Here are a few recommendations for your various libraries:

Brand library: logos, colors, type styles, bio photos, brand photography, icons, illustrations, patterns

Design resources: mockups, icons, wireframing, illustrations, graphic elements, color palettes

How to create an Adobe CC Library:

Step 1: Navigate to Window > Libraries. From the flyout menu select “create new library.”

Step 2: Name your library (ex: Brand Resources). Once it is named, drag design assets to this window in Illustrator. You can also rename the file within the panel.

Tip: If you work with clients who use Adobe, you can share a library with them that includes their design assets. You can watch a more in depth video tutorial on the library features from Adobe here.

Save document profiles + templates for best workflow

Once you have set up your Illustrator workspace for efficiency based on your process, you can save this document profile or template. Both of these file types have similar structure. Here are the basic functions:

New document profiles give you a blank document with custom settings (color swatches, typography, preferences, etc). These file types show up when you create a new document, along with the print, web, and video settings. To create a new document profile, save + name your illustrator file in the “new document profiles” folder. (Applications > Adobe Illustrator CC > Support Files > New Document Profiles > en_US)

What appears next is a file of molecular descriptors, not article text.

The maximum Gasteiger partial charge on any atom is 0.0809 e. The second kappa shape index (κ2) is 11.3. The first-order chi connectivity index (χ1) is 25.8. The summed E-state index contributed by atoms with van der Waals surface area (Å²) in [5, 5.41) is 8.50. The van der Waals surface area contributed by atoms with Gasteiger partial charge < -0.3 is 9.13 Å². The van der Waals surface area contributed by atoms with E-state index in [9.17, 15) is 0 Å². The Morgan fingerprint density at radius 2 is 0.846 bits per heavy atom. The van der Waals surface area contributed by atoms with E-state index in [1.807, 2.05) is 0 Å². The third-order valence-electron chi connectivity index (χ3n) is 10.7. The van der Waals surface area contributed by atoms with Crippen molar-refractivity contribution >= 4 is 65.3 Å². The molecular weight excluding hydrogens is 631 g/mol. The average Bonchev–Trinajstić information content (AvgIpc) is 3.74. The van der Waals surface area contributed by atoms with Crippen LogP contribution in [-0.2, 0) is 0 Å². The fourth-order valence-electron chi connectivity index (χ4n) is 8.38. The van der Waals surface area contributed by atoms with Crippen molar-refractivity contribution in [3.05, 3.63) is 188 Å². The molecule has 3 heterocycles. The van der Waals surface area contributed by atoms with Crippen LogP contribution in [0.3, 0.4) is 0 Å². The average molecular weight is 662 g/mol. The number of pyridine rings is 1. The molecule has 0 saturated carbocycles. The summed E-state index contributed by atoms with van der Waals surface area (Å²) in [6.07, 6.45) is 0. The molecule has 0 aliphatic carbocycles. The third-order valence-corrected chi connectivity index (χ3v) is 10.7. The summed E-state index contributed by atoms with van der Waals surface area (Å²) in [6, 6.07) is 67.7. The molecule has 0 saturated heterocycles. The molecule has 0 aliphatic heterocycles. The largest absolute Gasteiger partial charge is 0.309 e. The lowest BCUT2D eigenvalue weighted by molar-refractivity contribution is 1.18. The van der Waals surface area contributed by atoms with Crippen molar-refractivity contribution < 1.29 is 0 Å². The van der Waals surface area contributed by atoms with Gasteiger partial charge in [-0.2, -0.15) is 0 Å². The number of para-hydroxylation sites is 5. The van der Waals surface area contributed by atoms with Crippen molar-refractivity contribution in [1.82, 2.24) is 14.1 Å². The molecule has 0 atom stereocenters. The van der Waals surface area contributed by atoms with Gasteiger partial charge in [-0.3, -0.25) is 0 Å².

Illustrator templates have the same functionality as a new document profile, but with more customization including content, design elements, guides, and artwork. These file types are great for blog post templates, portfolio template, social media dimensions, etc. To create a new Illustrator template, save + name your document as a .ait file type. (File > Save as Template. Make sure the file format is Illustrator template. Save the template in your “templates” folder under “cool extras” in the Illustrator applications folder).

There are so many ways to customize your Illustrator workspace, and I hope these tips start you on the right path in improving efficiency in your workflow.

There are so many ways to customize your Illustrator workspace, and I hope these tips start you on the right path in improving efficiency in your workflow. I've worked in this program for years, and finally fine tuned my workspace + shortcuts in Illustrator! Download my favorite Illustrator shortcuts (for free)!